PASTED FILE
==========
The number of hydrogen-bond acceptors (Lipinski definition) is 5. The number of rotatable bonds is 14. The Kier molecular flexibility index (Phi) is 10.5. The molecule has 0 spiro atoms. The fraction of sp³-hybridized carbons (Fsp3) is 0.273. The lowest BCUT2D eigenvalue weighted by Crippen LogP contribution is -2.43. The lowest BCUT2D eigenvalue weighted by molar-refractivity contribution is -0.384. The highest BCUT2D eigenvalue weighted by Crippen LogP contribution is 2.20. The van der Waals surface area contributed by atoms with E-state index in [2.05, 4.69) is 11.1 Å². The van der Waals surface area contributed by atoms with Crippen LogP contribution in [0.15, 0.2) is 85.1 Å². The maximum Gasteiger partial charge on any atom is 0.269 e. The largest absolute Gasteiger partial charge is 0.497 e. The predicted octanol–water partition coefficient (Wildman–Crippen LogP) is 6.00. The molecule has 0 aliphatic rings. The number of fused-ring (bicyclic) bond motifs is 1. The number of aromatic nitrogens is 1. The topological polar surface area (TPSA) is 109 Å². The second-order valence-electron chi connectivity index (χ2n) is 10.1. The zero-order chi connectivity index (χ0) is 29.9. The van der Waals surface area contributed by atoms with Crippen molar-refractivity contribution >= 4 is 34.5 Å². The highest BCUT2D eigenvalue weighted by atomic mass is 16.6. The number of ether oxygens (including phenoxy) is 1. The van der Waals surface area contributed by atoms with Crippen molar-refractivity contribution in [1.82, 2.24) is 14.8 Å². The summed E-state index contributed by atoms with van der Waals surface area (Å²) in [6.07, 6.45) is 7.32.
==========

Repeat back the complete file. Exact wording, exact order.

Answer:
The number of hydrogen-bond acceptors (Lipinski definition) is 5. The number of rotatable bonds is 14. The Kier molecular flexibility index (Phi) is 10.5. The molecule has 0 spiro atoms. The fraction of sp³-hybridized carbons (Fsp3) is 0.273. The lowest BCUT2D eigenvalue weighted by Crippen LogP contribution is -2.43. The lowest BCUT2D eigenvalue weighted by molar-refractivity contribution is -0.384. The highest BCUT2D eigenvalue weighted by Crippen LogP contribution is 2.20. The van der Waals surface area contributed by atoms with E-state index in [2.05, 4.69) is 11.1 Å². The van der Waals surface area contributed by atoms with Crippen LogP contribution in [0.15, 0.2) is 85.1 Å². The maximum Gasteiger partial charge on any atom is 0.269 e. The largest absolute Gasteiger partial charge is 0.497 e. The predicted octanol–water partition coefficient (Wildman–Crippen LogP) is 6.00. The molecule has 0 aliphatic rings. The number of fused-ring (bicyclic) bond motifs is 1. The number of aromatic nitrogens is 1. The topological polar surface area (TPSA) is 109 Å². The second-order valence-electron chi connectivity index (χ2n) is 10.1. The zero-order chi connectivity index (χ0) is 29.9. The van der Waals surface area contributed by atoms with Crippen molar-refractivity contribution >= 4 is 34.5 Å². The highest BCUT2D eigenvalue weighted by atomic mass is 16.6. The number of ether oxygens (including phenoxy) is 1. The van der Waals surface area contributed by atoms with Crippen molar-refractivity contribution in [1.82, 2.24) is 14.8 Å². The summed E-state index contributed by atoms with van der Waals surface area (Å²) in [6.07, 6.45) is 7.32.